• 11 months ago
      Anonymous

      I'm in the US, and international travel is maybe the only thing I haven't successfully expensed with my LLC yet. I've been in other bands who have bought plane tickets and lodging for European tours, which all counted as business expenses, but part of me feels like that seems more legitimate because it's not just one person

      • 11 months ago
        Anonymous

        Solo musicians are allowed to do overseas tours. If you can sell tickets to come see you do mongolian throat singing or whatever it is you do then you should be able to expense associated costs.

      • 11 months ago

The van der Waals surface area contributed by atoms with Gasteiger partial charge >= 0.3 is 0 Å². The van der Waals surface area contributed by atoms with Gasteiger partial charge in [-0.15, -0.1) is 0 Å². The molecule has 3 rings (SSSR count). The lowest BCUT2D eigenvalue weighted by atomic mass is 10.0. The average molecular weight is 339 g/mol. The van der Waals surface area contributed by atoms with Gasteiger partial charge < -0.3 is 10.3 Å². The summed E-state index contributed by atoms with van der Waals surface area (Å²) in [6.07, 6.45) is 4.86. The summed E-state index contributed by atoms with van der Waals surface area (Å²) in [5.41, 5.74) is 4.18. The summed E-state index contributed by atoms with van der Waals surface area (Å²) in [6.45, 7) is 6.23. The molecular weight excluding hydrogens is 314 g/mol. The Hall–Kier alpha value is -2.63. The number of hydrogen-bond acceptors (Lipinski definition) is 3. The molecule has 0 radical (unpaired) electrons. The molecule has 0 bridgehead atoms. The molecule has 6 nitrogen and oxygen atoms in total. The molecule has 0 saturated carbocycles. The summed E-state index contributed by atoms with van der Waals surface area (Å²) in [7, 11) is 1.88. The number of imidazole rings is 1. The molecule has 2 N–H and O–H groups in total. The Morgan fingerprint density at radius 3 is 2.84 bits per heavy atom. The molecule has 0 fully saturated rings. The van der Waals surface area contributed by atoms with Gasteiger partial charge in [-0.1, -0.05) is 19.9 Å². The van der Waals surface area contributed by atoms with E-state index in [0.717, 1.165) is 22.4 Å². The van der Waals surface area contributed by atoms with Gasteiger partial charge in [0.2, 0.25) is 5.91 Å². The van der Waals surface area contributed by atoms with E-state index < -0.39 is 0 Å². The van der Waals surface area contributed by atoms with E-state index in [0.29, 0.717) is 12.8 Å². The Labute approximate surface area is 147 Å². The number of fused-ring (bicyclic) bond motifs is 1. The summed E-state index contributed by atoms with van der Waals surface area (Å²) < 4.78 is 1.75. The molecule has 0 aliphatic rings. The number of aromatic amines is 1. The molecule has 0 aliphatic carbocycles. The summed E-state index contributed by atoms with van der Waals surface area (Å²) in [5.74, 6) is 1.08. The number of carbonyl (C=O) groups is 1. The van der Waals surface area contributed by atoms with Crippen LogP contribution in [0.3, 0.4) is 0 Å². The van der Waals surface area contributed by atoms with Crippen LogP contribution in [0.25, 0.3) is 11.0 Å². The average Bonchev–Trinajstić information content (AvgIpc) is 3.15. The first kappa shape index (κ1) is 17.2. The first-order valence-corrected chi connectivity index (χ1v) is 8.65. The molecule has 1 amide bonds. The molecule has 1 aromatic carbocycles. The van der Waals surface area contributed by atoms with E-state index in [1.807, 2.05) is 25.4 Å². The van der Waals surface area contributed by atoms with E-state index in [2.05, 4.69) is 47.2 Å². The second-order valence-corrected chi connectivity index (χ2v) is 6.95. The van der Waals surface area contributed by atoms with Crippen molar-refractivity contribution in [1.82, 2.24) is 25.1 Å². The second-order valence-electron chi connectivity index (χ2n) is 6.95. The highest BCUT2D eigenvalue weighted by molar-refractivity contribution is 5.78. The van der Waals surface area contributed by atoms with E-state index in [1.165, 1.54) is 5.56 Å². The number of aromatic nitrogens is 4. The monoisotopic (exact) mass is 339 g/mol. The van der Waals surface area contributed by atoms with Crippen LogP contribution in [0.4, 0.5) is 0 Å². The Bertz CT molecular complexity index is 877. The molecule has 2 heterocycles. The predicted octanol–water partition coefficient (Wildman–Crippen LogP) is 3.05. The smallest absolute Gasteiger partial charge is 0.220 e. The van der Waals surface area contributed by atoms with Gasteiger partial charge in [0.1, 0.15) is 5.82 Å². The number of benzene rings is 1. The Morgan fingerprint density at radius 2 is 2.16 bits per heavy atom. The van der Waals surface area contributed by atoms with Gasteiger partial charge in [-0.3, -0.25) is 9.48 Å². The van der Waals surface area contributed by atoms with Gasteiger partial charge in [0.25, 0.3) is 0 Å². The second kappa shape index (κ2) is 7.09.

Anonymous

        What about writing and recording, where there are no tickets to be sold? I feel like it would be legitimate for a band to book a trip abroad to work on new music, but I'm unsure of where that falls on the spectrum of expenses

        • 11 months ago
          Anonymous

          oops meant for

          Solo musicians are allowed to do overseas tours. If you can sell tickets to come see you do mongolian throat singing or whatever it is you do then you should be able to expense associated costs.

          >self employed and want writeoffs
          I'd rather just work tech and have my employer pay for me to travel and dick around

          I mean I write all kinds of stuff off, it's great. Plus I get to make my own schedule and I don't have to call some pencilneck tech brah my boss. That's partly what inspired me to look into this, I don't even have to ask anyone if I'm allowed to take the time off